When asked if they’d encountered any pushback from DC on things they wanted to do, Palmiotti related that he had written one scene where, while throwing a punch at a villain, Power Girl’s “mammoth mammaries” accidentally pop out of the infamous hole in her shirt. “Tastefully,” Conner interjected. But tasteful or not, readers will not see this in the pages of the comic, as DC vetoed the proposed scene. Conner commented that she’d like it if DC would allow them to use some established villains in the book, but Palmiotti stated his preference for creating new ones. “Maybe it’s because I’ve been reading comics for so long, but I get bored with seeing the same villains over and over.”
Turning to the subject of writing, Palmiotti acknowledged that in some ways, it’s harder for writers to break in than artists, because editors can usually tell with one look whether an artist is ready for professional work, while writing requires the editor to sit down and read. As to how he himself broke in to writing, he laughed, “Honestly, I’m not sure I would have if I didn’t have some Polaroids of bachelor parties.”
Palmiotti and Conner then discussed the collaborative process between the two of them. Laughingly, they described it as “a lot of yelling.” Conner said, “He hands me the script, I tell him ‘This isn’t quite right,’ we yell at each other, he does a rewrite, I draw some panels, he tell me ‘This doesn’t work,’ we yell some more, and then I add some panels. It really helps that we’re right there and can talk to each other all the time.”
Palmiotti then went on to talk about his experiences with some other collaborators. With Conner and his frequent writing partner Justin Gray, he’s developed a “shorthand”, so a great deal of explanation isn’t needed, but particularly when he works with some of his Spanish and Italian collaborators, the language barrier can get in the way. “I’ll get some pages, and a character will have a lobster in his hand! And I’ll say, no, no, no, I wanted a gun!”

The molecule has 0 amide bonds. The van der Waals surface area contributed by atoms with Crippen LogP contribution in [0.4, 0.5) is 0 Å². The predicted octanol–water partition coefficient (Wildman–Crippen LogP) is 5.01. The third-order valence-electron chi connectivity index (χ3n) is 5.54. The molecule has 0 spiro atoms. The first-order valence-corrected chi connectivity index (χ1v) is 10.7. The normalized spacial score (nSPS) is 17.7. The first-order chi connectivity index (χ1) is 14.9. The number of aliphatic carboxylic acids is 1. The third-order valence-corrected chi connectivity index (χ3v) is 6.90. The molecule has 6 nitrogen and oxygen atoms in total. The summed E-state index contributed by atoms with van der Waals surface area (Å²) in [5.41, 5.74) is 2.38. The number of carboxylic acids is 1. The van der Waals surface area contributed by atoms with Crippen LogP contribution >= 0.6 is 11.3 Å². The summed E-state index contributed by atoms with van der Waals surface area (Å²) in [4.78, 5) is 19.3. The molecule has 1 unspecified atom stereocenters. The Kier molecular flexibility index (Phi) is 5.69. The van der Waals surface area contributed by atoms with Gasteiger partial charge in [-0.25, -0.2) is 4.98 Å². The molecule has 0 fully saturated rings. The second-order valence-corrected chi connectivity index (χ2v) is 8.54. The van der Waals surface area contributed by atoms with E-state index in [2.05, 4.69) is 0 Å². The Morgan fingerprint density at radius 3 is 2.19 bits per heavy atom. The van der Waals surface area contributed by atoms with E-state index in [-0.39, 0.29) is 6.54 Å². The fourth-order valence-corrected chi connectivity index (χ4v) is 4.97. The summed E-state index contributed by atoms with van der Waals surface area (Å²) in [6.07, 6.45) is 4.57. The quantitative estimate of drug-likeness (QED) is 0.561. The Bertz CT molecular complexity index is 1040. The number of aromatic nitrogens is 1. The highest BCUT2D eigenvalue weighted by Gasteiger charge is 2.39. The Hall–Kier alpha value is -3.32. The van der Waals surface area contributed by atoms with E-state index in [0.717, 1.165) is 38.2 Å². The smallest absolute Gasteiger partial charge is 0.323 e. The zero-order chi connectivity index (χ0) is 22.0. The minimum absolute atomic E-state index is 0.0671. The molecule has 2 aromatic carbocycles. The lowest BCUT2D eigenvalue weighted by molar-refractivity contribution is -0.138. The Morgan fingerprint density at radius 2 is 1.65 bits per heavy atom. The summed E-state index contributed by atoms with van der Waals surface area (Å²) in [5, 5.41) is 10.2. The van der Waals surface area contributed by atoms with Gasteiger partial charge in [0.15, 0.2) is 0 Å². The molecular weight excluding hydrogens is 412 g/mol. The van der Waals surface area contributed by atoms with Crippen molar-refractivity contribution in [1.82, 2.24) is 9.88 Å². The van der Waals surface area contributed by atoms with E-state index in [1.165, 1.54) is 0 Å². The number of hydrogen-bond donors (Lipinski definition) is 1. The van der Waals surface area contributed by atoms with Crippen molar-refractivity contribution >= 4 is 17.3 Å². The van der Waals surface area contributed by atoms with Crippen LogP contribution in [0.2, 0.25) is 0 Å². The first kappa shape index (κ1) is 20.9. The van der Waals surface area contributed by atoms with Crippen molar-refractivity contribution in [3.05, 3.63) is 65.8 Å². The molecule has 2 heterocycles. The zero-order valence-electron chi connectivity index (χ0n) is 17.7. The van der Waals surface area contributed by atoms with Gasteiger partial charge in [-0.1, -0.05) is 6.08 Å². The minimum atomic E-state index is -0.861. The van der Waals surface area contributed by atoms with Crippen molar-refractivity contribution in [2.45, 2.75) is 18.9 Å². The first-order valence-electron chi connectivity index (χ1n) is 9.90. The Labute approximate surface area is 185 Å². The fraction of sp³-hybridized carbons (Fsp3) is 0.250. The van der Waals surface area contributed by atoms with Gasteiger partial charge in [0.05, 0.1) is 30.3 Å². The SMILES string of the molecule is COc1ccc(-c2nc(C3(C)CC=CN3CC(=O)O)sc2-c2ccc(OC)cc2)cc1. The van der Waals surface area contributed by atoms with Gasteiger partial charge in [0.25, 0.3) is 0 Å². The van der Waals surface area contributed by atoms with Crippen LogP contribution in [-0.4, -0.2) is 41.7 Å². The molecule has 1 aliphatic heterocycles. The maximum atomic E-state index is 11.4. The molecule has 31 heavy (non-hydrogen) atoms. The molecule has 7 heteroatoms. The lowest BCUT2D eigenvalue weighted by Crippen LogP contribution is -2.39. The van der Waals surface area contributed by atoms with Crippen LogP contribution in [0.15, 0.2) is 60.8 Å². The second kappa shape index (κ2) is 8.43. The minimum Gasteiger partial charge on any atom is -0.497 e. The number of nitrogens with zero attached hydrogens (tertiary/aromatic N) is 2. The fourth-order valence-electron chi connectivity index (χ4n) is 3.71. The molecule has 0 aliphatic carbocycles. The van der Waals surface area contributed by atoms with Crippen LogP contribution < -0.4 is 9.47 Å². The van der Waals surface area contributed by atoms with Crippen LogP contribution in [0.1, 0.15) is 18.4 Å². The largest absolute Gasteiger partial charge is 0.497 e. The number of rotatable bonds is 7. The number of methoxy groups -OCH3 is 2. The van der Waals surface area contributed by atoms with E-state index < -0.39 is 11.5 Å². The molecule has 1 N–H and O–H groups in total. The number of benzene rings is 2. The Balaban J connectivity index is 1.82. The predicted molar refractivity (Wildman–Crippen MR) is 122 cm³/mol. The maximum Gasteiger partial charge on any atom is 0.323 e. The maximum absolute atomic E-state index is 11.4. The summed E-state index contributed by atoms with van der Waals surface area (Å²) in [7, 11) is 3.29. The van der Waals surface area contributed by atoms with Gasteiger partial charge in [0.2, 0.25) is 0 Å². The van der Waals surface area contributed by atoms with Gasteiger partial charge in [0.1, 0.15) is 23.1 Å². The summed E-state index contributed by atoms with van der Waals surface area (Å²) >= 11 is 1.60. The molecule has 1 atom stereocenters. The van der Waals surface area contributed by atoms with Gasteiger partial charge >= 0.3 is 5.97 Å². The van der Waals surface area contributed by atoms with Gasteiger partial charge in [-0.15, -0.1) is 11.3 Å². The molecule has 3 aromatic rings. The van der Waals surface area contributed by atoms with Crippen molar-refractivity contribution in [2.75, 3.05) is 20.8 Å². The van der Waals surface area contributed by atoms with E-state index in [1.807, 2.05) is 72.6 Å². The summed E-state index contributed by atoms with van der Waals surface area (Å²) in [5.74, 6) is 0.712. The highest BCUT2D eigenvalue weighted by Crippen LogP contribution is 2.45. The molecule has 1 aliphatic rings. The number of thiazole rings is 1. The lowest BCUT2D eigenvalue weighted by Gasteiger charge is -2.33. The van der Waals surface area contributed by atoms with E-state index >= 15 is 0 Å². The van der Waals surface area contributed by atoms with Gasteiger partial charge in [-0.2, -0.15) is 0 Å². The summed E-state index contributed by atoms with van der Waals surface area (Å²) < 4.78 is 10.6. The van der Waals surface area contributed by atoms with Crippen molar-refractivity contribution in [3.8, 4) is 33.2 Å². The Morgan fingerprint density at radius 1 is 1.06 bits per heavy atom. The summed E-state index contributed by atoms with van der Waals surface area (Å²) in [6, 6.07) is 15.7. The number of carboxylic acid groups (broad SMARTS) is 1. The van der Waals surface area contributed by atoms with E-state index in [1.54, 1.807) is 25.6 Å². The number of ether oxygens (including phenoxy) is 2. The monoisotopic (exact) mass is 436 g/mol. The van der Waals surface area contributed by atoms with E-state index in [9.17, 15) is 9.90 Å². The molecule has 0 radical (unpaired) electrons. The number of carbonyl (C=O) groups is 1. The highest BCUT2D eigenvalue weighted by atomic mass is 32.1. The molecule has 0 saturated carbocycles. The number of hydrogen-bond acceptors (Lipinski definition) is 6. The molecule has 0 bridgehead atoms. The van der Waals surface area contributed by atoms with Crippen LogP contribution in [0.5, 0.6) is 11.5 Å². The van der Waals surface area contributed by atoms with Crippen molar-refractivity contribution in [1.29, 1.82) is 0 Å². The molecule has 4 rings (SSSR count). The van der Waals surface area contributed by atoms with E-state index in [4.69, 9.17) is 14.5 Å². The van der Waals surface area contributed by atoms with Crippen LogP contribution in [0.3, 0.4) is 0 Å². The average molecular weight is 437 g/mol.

Talking about her artistic process, Conner said that while she’s drawing, she likes to have something on TV in the background that is visually uninteresting but fun to listen, such as Judge Judy. “She’ll be screaming at some idiot, and I’m like ‘Yeah!'” But when Conner’s doing thumbnails and laying out the story from a script, she needs complete quiet.
Scalera talked a bit with Palmiotti about their work on “Deadpool” together, and how the writer works with the artist. Scalera mentioned that he once asked for “a building” in one of his scripts, and Palmiotti pressed on him on exactly what kind of building. “How many floors? Is it tall? Is it short?” The particular story involved a sniper shot from the roof of the building, and Palmiotti pointed out that the height of the building made a big difference in setting up the scene.
The final question of the panel went to Palmiotti, asking him if he would change anything about his career looking back. He cited wishing he hadn’t started off inking, and wishing he’d started writing earlier in his career. He also joked about wishing Joe Quesada worked faster. He cautioned aspiring creators not to spout off on the Internet. “If you need to talk, go to your priest.” The panel concluded with Palmiotti promoting his Paper Films website, and his weekly blog (which he described as “brain vomit”), and reminding the audience to check out the couple’s work on “Power Girl” and “Wednesday Comics.”